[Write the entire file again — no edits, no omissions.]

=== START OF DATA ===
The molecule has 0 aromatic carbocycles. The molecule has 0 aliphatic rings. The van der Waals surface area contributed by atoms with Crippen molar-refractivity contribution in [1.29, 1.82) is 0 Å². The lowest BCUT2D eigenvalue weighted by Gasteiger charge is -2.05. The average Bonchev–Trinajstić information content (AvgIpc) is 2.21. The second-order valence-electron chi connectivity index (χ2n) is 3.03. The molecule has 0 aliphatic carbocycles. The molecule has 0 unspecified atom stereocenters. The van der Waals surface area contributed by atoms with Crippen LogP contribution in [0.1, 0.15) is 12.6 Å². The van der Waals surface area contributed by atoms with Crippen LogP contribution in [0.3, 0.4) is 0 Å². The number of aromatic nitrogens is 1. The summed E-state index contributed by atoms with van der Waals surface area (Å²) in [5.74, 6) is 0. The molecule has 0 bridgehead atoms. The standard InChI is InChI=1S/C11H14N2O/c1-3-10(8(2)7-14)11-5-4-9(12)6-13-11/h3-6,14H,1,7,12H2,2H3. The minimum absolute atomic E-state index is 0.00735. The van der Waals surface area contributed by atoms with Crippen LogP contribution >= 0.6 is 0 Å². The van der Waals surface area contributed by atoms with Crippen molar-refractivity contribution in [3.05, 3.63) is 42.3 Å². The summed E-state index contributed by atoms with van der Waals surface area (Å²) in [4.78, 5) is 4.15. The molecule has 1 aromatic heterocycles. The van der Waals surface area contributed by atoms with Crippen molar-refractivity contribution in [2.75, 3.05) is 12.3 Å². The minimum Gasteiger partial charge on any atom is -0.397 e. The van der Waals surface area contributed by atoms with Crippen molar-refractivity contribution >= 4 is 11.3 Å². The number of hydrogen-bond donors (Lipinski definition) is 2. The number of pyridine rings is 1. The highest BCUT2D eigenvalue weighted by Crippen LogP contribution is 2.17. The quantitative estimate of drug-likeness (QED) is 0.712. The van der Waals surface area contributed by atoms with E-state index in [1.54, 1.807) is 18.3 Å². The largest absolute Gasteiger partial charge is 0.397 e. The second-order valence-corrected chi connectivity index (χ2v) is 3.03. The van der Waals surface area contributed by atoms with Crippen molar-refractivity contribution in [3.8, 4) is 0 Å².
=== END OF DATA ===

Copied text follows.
The molecule has 0 aromatic carbocycles. The molecule has 0 aliphatic rings. The van der Waals surface area contributed by atoms with Crippen molar-refractivity contribution in [1.29, 1.82) is 0 Å². The lowest BCUT2D eigenvalue weighted by Gasteiger charge is -2.05. The average Bonchev–Trinajstić information content (AvgIpc) is 2.21. The second-order valence-electron chi connectivity index (χ2n) is 3.03. The molecule has 0 aliphatic carbocycles. The molecule has 0 unspecified atom stereocenters. The van der Waals surface area contributed by atoms with Crippen LogP contribution in [0.1, 0.15) is 12.6 Å². The van der Waals surface area contributed by atoms with Crippen LogP contribution in [0.3, 0.4) is 0 Å². The number of aromatic nitrogens is 1. The summed E-state index contributed by atoms with van der Waals surface area (Å²) in [5.74, 6) is 0. The molecule has 0 bridgehead atoms. The standard InChI is InChI=1S/C11H14N2O/c1-3-10(8(2)7-14)11-5-4-9(12)6-13-11/h3-6,14H,1,7,12H2,2H3. The minimum absolute atomic E-state index is 0.00735. The van der Waals surface area contributed by atoms with Crippen LogP contribution >= 0.6 is 0 Å². The van der Waals surface area contributed by atoms with Crippen molar-refractivity contribution in [3.05, 3.63) is 42.3 Å². The summed E-state index contributed by atoms with van der Waals surface area (Å²) in [4.78, 5) is 4.15. The molecule has 1 aromatic heterocycles. The van der Waals surface area contributed by atoms with Crippen molar-refractivity contribution in [2.75, 3.05) is 12.3 Å². The minimum Gasteiger partial charge on any atom is -0.397 e. The van der Waals surface area contributed by atoms with Crippen molar-refractivity contribution >= 4 is 11.3 Å². The number of hydrogen-bond donors (Lipinski definition) is 2. The number of pyridine rings is 1. The highest BCUT2D eigenvalue weighted by Crippen LogP contribution is 2.17. The quantitative estimate of drug-likeness (QED) is 0.712. The van der Waals surface area contributed by atoms with E-state index in [1.54, 1.807) is 18.3 Å². The largest absolute Gasteiger partial charge is 0.397 e. The second-order valence-corrected chi connectivity index (χ2v) is 3.03. The van der Waals surface area contributed by atoms with Crippen molar-refractivity contribution in [3.8, 4) is 0 Å².